Originally Posted by bonafidebob
The GT is in the shop today: 12K service, brake pad light on, battery power issues, and tire pressure monitor questions.
Last month when it was in for the 6K service the tech remarked that my rear tire was overinflated at 46 lbs, so he let some air out to 44 lbs. It had been showing 42 on the TPM before this, and showed 38 after this, so I thought maybe the tech's gauge was wrong. I later pumped it up to 44 at home using my bicycle pump which has a gauge, and the TPM read 42 again.
When I got the new tire put on mid-trip, they said they filled it to 44 lbs. As I rode home from the service, the TPM blinky thing came up showing 38 in the rear. This apparently didn't happen when the service tech did the test ride, but it's not too unusual for a newly mounted tire to lose some air as everything seats, so I stopped at a gas station and filled it back up. Again I relied on the TPM to get the cold-adjusted pressure right (since the tire was hot), and set it to 44 on the TPM. (At the high because I was fully loaded.)
Now that I'm home and unloaded the pressure is back to 38/42 by the TPM. But I'm concerned that the TPM is reading low. ...explained all this to the techs, and they think there's a way to recalibrate the system.
Anyway, that's all just a long way to getting to my question:
Have you ever had problems with your TPM being inaccurate? How did you address the problem?
Simply put, yes.
I note that the TPM values increase 1-2 psi from cold to warmed-up tires, if that makes a difference. I compared the TPM with several different gauges at home. They all match.
In May, I took a nail in the rear tire. The TPM let me know. The warning was flashing and the TPM read the back tire around 28 psi. I went to the dealer and had the tire replaced. As soon as I left, I checked the pressures with the TPM, and found that the TPM was reading three psi low in each tire.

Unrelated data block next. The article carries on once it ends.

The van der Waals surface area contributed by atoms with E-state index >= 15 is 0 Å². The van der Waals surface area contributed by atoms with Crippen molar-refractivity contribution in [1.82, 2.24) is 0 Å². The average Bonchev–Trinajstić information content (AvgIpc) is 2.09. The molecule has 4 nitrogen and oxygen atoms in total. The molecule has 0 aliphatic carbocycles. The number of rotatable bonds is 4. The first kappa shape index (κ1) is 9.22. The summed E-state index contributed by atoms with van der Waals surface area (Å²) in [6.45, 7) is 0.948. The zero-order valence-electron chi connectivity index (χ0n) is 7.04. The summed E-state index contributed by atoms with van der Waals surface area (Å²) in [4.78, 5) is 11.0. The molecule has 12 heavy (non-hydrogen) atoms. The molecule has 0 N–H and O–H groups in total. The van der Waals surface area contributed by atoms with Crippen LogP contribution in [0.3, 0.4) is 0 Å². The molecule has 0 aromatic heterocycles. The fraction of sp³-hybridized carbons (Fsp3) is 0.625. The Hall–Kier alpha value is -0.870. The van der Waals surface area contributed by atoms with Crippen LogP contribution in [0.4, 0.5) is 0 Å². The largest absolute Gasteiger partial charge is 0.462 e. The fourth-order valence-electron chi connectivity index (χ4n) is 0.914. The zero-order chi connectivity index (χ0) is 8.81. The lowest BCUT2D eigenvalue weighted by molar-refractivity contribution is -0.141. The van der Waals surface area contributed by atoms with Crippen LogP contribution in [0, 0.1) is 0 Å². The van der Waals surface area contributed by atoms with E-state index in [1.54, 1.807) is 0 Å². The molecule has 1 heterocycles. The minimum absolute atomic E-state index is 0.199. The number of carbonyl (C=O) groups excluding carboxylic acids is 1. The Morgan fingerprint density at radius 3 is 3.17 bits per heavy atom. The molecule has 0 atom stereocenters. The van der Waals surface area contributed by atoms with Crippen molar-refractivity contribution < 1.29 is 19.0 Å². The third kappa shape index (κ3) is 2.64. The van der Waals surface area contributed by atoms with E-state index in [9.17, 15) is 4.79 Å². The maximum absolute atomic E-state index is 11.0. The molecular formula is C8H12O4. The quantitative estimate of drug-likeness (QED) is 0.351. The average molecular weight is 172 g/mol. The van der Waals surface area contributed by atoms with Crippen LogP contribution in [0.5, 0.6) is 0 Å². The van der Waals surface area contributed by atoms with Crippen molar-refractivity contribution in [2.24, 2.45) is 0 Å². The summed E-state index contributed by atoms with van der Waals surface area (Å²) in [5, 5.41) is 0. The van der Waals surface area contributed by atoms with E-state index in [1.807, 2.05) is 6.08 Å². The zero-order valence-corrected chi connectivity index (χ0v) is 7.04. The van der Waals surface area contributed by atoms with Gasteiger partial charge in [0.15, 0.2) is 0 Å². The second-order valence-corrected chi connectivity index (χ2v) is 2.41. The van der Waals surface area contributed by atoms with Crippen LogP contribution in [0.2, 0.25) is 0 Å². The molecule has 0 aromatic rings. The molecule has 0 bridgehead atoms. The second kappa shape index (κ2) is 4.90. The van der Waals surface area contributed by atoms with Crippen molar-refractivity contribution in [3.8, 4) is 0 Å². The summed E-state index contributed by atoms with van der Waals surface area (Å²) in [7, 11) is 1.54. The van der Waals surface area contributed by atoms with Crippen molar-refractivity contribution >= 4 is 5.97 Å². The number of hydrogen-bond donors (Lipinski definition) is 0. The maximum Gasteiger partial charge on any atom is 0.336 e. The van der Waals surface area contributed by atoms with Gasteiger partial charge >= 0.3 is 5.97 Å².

I rode back to the dealer, where the service manager showed me the large brass gauge that they have in the shop, and used it to measure the pressure in each tire. He claimed that their gauge is well calibrated, and that he gets the TPM question all the time. He says that the TPMs all read about three psi lower than actual tire pressure, and that it is "within spec". He says that BMW knows about the problem but hasn't done anything to fix it.
I asked him what people do about the readings. He shrugged and said that some people live with the correct tire pressure (incorrect TPM reading) and other people overinflate their tires so that the TPM reads correctly.
I included my TPM concern when I brought my GT in for recalls (ESM, steering damper), but all that came back was "within spec".
I have been looking for another independent, calibrated source to verify the accuracy of the TPM and my gauges, but no luck so far. I haven't tried very hard, either.
In the meantime, I am one of the "make the TPM read correctly" types, so I am probably overinflating my tires by 3 psi. I like slightly overinflated tires. Most of the time, I commute on ordinary flat streets and freeways. The slight overinflation make it a little easier to steer at low speeds and in parking lots. In addition, it gives me longer intervals between tire fill-ups, as I don't have a good compressor at home yet.
If it is true that the TPM is consistently low, it should be a simple fix to compensate for it in the OBC display. This is an exercise for student programmers, for goodness sake.